Is butter a carb?

Everything worth knowing about macronutrients.

bread and butter
Meet the macromolecules.Pixabay

Every January, fat's in the crosshairs of health columnists, fitness magazines, and desperate Americans. This year, PopSci looks at the macronutrient beyond its most negative associations. What’s fat good for? How do we get it to go where we want it to? Where does it wander when it’s lost? This, my friends, is Fat Month.

In the movie Mean Girls, Regina George—who, due to some shenanigans, is attempting to lose weight via a high-carbohydrate diet—famously asks her clique if butter is a carb. Cady Heron, the frenemy responsible for her misguided nutritional plan, replies in the affirmative.

We all know that Cady was being a real jerk: there's no research supporting high-carbohydrate diets for weight loss, and butter is indeed a fat. But the question raises an important point. So many diets over the years have shunned various macronutrients, and the trends all contradict one another. Once the low-fat diet loses its popularity grip, the high-fat, low-carb one is right there to take its place. These fads can so easy taint our perception of what is actually healthy. Let's take a hard look at what carbohydrates, fats, and proteins actually are—and how they keep you healthy.

Butter, bread, what's the difference?

When we consider the nutritional profile of a food, it's often broken up into macro and micronutrients. Macronutrients essentially make up the bulk of human energy. Carbohydrates, fats, and proteins are the primary players. Each of them are unique in their chemical compositions, as well in how our bodies break them down for fuel.

Carbohydrates, which can take the form of anything from bread to pasta to sour patch kids, are broken up into simple and complex forms. A simple carbohydrate is basically any sugar molecule. These group up into long chains to create complex carbs, which your body breaks back down into simple sugars upon ingestion. Carbohydrates (especially simple carbs) are extremely fast sources of energy. Your body breaks them down immediately to give you a boost. If that energy isn't needed, your system can store it in various forms.

Fats, on the other hand, are far more complex molecules, composed of chains of fatty acids and gylcerol. We need some amount of them to protect our organs and to help synthesize and regulate hormones throughout the body. But fats take a lot more effort on our body’s part to break down, and are therefore far slower forms of energy.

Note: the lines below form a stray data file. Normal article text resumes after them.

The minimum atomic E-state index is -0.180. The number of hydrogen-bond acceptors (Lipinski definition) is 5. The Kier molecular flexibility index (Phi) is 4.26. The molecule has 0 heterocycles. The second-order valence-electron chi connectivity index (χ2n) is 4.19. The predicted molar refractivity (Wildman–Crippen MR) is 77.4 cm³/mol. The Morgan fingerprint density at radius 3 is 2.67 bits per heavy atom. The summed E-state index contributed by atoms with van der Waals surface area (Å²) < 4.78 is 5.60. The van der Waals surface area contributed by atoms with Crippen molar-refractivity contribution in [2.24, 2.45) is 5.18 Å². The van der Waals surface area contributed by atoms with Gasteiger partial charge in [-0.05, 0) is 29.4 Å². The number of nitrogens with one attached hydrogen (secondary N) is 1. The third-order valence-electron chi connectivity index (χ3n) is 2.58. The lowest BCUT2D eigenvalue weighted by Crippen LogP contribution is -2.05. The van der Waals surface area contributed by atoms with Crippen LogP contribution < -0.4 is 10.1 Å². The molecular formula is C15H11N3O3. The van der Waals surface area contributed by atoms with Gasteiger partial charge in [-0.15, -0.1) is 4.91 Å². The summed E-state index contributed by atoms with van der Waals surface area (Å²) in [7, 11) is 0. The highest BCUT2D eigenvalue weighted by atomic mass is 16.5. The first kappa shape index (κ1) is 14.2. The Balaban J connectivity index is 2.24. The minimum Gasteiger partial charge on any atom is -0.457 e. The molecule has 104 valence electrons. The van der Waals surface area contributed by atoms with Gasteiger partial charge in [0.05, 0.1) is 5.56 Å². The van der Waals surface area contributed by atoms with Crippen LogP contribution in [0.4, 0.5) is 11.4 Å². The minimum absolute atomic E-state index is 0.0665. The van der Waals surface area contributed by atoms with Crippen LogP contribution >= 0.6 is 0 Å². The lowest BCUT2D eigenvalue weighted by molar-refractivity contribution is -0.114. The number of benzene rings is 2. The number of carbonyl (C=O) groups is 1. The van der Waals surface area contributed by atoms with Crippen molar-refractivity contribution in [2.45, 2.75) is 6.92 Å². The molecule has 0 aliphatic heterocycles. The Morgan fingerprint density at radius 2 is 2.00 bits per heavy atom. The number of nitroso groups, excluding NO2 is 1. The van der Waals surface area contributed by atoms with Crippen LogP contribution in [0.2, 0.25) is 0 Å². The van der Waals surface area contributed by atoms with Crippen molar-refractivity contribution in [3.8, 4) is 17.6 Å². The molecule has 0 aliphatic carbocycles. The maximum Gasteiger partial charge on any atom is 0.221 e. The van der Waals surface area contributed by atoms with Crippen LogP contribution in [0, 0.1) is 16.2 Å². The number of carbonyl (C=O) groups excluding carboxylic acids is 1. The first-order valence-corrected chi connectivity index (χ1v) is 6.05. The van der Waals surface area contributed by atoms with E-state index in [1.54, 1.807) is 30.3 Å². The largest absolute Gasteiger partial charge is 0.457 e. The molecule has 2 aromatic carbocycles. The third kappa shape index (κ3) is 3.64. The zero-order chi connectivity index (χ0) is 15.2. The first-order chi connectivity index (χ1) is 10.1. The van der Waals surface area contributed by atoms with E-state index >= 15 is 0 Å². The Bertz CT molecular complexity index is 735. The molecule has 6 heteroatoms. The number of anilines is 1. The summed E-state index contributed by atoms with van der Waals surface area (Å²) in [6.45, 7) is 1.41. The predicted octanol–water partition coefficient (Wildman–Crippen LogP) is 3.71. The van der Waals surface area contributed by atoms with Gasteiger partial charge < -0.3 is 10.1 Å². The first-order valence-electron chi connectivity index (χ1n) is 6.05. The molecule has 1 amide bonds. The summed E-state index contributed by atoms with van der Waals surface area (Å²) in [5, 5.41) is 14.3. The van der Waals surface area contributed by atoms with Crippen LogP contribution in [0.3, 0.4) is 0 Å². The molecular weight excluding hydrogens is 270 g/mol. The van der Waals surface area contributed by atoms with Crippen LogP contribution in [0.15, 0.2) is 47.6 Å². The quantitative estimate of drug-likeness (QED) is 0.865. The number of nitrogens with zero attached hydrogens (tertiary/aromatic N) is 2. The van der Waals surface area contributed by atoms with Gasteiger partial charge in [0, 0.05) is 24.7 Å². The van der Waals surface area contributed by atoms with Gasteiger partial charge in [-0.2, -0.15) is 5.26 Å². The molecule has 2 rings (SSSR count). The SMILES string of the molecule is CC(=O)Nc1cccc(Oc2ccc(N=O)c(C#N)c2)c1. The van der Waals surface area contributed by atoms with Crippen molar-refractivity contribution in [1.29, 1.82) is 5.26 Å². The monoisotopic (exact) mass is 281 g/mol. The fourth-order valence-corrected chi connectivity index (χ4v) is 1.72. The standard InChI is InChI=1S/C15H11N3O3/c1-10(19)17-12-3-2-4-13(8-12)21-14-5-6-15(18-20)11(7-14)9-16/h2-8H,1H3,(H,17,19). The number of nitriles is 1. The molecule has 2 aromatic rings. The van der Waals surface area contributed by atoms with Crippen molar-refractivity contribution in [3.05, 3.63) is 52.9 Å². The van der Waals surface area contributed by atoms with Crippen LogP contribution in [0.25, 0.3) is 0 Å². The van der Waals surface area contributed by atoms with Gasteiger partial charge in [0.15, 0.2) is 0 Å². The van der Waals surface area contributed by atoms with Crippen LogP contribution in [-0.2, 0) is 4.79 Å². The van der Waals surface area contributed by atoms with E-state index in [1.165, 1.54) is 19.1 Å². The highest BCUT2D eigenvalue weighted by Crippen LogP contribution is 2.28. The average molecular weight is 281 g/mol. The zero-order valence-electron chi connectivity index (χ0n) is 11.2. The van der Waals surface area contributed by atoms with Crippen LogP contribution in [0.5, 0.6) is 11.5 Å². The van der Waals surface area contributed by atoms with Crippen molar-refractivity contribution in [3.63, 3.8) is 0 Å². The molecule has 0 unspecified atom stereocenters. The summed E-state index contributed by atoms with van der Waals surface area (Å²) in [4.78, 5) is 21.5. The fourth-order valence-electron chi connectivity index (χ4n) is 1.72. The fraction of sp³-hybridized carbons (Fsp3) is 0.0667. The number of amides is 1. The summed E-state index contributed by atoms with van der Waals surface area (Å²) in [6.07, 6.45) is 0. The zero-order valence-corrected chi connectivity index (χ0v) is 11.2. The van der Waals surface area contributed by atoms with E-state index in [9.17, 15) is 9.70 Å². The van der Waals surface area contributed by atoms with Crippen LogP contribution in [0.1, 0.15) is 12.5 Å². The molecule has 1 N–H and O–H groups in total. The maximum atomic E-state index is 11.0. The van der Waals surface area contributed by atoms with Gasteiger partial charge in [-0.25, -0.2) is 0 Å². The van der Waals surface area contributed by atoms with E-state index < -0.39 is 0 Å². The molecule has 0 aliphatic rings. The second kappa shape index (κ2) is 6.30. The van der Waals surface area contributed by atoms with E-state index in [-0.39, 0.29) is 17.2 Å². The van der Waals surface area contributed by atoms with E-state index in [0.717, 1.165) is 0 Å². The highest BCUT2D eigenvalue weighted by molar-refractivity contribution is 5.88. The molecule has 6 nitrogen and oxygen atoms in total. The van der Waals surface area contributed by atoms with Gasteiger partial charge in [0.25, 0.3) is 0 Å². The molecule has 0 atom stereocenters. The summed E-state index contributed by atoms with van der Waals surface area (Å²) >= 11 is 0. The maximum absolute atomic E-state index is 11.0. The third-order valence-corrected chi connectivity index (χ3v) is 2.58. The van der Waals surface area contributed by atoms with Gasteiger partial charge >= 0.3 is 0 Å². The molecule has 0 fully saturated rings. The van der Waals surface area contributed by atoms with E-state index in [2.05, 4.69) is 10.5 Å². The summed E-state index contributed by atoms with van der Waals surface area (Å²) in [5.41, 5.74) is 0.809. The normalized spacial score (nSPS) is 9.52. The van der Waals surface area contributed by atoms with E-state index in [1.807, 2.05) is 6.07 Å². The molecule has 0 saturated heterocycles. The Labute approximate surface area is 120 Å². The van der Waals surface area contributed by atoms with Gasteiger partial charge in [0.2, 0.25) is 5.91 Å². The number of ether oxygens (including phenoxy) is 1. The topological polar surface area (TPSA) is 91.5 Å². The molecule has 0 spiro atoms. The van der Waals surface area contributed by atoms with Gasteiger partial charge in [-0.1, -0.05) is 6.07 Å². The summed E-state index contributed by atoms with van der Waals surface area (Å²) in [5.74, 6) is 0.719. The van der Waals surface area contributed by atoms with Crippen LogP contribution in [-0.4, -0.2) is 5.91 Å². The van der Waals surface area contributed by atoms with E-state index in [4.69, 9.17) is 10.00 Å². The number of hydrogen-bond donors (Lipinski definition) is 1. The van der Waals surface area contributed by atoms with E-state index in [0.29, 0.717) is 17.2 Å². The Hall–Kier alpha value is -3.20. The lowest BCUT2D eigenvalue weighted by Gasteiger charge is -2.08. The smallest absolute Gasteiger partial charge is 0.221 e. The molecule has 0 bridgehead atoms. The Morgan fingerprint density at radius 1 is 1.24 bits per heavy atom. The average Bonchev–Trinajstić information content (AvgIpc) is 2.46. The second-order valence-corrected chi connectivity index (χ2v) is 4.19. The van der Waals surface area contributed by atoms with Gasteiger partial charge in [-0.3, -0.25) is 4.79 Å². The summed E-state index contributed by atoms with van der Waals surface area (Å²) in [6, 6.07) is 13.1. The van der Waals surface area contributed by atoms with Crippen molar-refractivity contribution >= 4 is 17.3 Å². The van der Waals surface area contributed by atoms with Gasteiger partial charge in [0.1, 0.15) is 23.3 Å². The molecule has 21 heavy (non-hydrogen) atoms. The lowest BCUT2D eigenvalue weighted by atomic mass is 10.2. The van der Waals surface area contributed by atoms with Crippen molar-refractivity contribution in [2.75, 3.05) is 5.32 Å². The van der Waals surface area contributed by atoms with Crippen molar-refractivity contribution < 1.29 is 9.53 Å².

Don't forget proteins. Just like fats, they too burn slow. They are composed of different chains of amino acids. We need 20 essential amino acids to survive, so eating protein is a necessity.

Are all calories created equal?

While all three macronutrients are crucial to survival, you might be gathering that carbs are a bit different. Because our bodies absorb and break them down so fast, eating too many of them (especially simple ones) at once can cause unnecessary spikes in our insulin levels, which over time can lead to metabolic disorders like diabetes. These spikes are especially likely if we consume our sugars when we're not actually in need of quick energy.

On the other hand, eating foods that are too high in fat can cause us to store too much adipose (fat) tissue, also leading to these disorders (as well as potentially increasing our chances of heart disease and cancer). And too much protein can actually put a lot of strain on our kidneys. So it's not like any of the macromolecules are particularly healthy in excess. You should love them each on their own merits.

How much of each should I have?

Here comes a big shocker: eating a diet that contains all three macronutrients is probably best for our health. But there are best practices you can follow to get the most bang for your energy buck. Consider this series of studies, which assessed whether the order of various macronutrients eaten by people with Type 2 diabetes changed their insulin and glucose level spikes in response to food. It turns out that the highest spike occurred when people consumed carbohydrates first, then the rest of their food groups. In contrast, when proteins and fibrous foods were followed by carbohydrates, those spikes were far lower. In fact, the decrease was similar to if a person had taken a pharmaceutical drug meant to lower glucose levels.

What about dieting? What's the best way to go?

When people think about dieting, they often zero in on what they should eliminate. While limiting particularly unhealthy foods can be helpful, it's equally important to focus on what you are using to replace them. A recent report from the American Heart Association analyzed why clinical trials using polyunsaturated fats (considered healthier fats) to replace saturated fats (considered less healthy) saw a lower incidence of cardiovascular disease than when carbohydrates were used as a replacement. It turns out that dieters were often replacing saturated fats with simple carbs, which can lead to cardiovascular disease. When they swapped saturated fats with whole grains instead, their cardiovascular health improved.

Nutrition research itself is extremely difficult, because it has to account for so many factors (including genetics and environment). But when it comes to what we eat, the question should not be whether to seek out fats or shun carbs. If the food you're eating is highly processed, it's probably not particularly good for you. If it's not, it's probably not all that bad for you. In moderation, of course.